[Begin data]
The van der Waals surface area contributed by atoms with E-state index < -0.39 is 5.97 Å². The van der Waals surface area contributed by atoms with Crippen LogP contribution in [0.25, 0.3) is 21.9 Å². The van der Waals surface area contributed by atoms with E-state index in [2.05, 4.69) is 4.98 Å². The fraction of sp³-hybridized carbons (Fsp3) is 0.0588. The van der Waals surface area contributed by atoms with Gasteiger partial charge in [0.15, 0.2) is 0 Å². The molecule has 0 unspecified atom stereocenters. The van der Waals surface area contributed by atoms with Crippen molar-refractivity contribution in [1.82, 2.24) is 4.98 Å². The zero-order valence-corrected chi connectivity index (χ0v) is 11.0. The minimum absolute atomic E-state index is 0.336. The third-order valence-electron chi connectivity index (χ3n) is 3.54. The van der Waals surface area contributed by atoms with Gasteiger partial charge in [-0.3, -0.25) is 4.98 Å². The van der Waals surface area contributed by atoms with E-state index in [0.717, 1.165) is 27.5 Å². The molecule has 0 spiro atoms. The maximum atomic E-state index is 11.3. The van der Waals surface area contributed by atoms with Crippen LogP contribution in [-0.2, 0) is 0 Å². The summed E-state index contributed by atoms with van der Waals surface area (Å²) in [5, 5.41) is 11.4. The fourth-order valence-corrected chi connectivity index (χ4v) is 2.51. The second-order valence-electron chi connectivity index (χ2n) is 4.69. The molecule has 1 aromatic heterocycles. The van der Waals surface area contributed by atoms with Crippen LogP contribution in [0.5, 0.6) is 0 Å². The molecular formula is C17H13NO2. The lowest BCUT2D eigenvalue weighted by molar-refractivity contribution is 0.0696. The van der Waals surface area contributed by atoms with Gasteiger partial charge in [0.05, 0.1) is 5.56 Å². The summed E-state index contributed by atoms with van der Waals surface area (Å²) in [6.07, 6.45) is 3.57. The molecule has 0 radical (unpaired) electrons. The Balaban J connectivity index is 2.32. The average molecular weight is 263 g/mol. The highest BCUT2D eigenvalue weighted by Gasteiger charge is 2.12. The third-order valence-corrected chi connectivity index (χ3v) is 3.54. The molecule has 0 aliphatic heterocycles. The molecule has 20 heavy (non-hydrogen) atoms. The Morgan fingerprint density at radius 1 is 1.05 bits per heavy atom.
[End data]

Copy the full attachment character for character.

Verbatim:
The van der Waals surface area contributed by atoms with E-state index < -0.39 is 5.97 Å². The van der Waals surface area contributed by atoms with Crippen LogP contribution in [0.25, 0.3) is 21.9 Å². The van der Waals surface area contributed by atoms with E-state index in [2.05, 4.69) is 4.98 Å². The fraction of sp³-hybridized carbons (Fsp3) is 0.0588. The van der Waals surface area contributed by atoms with Gasteiger partial charge in [0.15, 0.2) is 0 Å². The molecule has 0 unspecified atom stereocenters. The van der Waals surface area contributed by atoms with Crippen molar-refractivity contribution in [1.82, 2.24) is 4.98 Å². The zero-order valence-corrected chi connectivity index (χ0v) is 11.0. The minimum absolute atomic E-state index is 0.336. The third-order valence-electron chi connectivity index (χ3n) is 3.54. The van der Waals surface area contributed by atoms with Gasteiger partial charge in [-0.3, -0.25) is 4.98 Å². The van der Waals surface area contributed by atoms with E-state index in [0.717, 1.165) is 27.5 Å². The molecule has 0 spiro atoms. The maximum atomic E-state index is 11.3. The van der Waals surface area contributed by atoms with Crippen LogP contribution in [-0.2, 0) is 0 Å². The summed E-state index contributed by atoms with van der Waals surface area (Å²) in [5, 5.41) is 11.4. The fourth-order valence-corrected chi connectivity index (χ4v) is 2.51. The second-order valence-electron chi connectivity index (χ2n) is 4.69. The molecule has 1 aromatic heterocycles. The van der Waals surface area contributed by atoms with Crippen LogP contribution in [0.5, 0.6) is 0 Å². The molecular formula is C17H13NO2. The lowest BCUT2D eigenvalue weighted by molar-refractivity contribution is 0.0696. The van der Waals surface area contributed by atoms with Gasteiger partial charge in [0.05, 0.1) is 5.56 Å². The summed E-state index contributed by atoms with van der Waals surface area (Å²) in [6.07, 6.45) is 3.57. The molecule has 0 radical (unpaired) electrons. The Balaban J connectivity index is 2.32. The average molecular weight is 263 g/mol. The highest BCUT2D eigenvalue weighted by Gasteiger charge is 2.12. The third-order valence-corrected chi connectivity index (χ3v) is 3.54. The molecule has 0 aliphatic heterocycles. The molecule has 20 heavy (non-hydrogen) atoms. The Morgan fingerprint density at radius 1 is 1.05 bits per heavy atom.